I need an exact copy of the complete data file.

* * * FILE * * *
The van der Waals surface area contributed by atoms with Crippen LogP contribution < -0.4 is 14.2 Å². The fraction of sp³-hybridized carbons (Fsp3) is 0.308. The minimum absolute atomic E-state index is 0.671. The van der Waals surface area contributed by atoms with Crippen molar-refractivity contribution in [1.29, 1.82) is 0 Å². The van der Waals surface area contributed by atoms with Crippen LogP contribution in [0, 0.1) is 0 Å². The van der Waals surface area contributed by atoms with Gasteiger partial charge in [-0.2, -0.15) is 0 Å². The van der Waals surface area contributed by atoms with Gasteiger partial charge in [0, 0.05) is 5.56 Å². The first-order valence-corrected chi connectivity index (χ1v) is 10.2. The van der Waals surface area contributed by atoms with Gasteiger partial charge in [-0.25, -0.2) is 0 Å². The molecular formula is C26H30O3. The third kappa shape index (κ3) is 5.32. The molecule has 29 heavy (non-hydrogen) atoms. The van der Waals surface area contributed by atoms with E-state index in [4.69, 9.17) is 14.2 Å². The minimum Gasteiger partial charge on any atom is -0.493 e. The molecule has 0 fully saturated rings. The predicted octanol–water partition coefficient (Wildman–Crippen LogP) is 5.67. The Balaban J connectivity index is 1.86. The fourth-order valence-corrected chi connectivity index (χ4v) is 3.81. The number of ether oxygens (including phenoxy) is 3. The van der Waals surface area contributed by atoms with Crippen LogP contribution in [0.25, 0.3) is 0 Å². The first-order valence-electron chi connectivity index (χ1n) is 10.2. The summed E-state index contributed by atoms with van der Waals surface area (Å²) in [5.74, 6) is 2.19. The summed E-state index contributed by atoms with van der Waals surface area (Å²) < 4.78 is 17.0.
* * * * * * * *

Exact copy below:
The van der Waals surface area contributed by atoms with Crippen LogP contribution < -0.4 is 14.2 Å². The fraction of sp³-hybridized carbons (Fsp3) is 0.308. The minimum absolute atomic E-state index is 0.671. The van der Waals surface area contributed by atoms with Crippen molar-refractivity contribution in [1.29, 1.82) is 0 Å². The van der Waals surface area contributed by atoms with Crippen LogP contribution in [0, 0.1) is 0 Å². The van der Waals surface area contributed by atoms with Gasteiger partial charge in [-0.2, -0.15) is 0 Å². The van der Waals surface area contributed by atoms with Gasteiger partial charge in [0, 0.05) is 5.56 Å². The first-order valence-corrected chi connectivity index (χ1v) is 10.2. The van der Waals surface area contributed by atoms with Gasteiger partial charge in [-0.25, -0.2) is 0 Å². The molecular formula is C26H30O3. The third kappa shape index (κ3) is 5.32. The molecule has 29 heavy (non-hydrogen) atoms. The van der Waals surface area contributed by atoms with E-state index in [4.69, 9.17) is 14.2 Å². The minimum Gasteiger partial charge on any atom is -0.493 e. The molecule has 0 fully saturated rings. The predicted octanol–water partition coefficient (Wildman–Crippen LogP) is 5.67. The Balaban J connectivity index is 1.86. The fourth-order valence-corrected chi connectivity index (χ4v) is 3.81. The number of ether oxygens (including phenoxy) is 3. The van der Waals surface area contributed by atoms with Crippen LogP contribution in [0.25, 0.3) is 0 Å². The first-order valence-electron chi connectivity index (χ1n) is 10.2. The summed E-state index contributed by atoms with van der Waals surface area (Å²) in [5.74, 6) is 2.19. The summed E-state index contributed by atoms with van der Waals surface area (Å²) < 4.78 is 17.0.